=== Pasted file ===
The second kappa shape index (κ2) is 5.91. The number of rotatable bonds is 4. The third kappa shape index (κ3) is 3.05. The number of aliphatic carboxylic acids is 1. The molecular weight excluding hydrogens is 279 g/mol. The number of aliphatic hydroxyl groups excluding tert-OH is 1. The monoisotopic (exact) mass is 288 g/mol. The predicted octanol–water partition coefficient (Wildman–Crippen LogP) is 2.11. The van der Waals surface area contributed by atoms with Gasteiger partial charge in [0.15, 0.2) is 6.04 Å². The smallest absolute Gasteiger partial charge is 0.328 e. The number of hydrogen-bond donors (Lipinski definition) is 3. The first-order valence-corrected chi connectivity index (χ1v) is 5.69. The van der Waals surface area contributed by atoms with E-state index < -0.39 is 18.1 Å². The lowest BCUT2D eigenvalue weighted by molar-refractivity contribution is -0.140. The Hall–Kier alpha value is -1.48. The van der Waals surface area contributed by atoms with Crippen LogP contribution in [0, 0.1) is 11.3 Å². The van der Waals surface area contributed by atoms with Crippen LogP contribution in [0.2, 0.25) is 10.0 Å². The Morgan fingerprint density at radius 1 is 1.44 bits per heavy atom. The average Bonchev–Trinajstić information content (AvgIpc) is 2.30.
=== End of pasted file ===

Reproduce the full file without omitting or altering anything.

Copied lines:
The second kappa shape index (κ2) is 5.91. The number of rotatable bonds is 4. The third kappa shape index (κ3) is 3.05. The number of aliphatic carboxylic acids is 1. The molecular weight excluding hydrogens is 279 g/mol. The number of aliphatic hydroxyl groups excluding tert-OH is 1. The monoisotopic (exact) mass is 288 g/mol. The predicted octanol–water partition coefficient (Wildman–Crippen LogP) is 2.11. The van der Waals surface area contributed by atoms with Gasteiger partial charge in [0.15, 0.2) is 6.04 Å². The smallest absolute Gasteiger partial charge is 0.328 e. The number of hydrogen-bond donors (Lipinski definition) is 3. The first-order valence-corrected chi connectivity index (χ1v) is 5.69. The van der Waals surface area contributed by atoms with E-state index < -0.39 is 18.1 Å². The lowest BCUT2D eigenvalue weighted by molar-refractivity contribution is -0.140. The Hall–Kier alpha value is -1.48. The van der Waals surface area contributed by atoms with Crippen LogP contribution in [0, 0.1) is 11.3 Å². The van der Waals surface area contributed by atoms with Crippen LogP contribution in [0.2, 0.25) is 10.0 Å². The Morgan fingerprint density at radius 1 is 1.44 bits per heavy atom. The average Bonchev–Trinajstić information content (AvgIpc) is 2.30.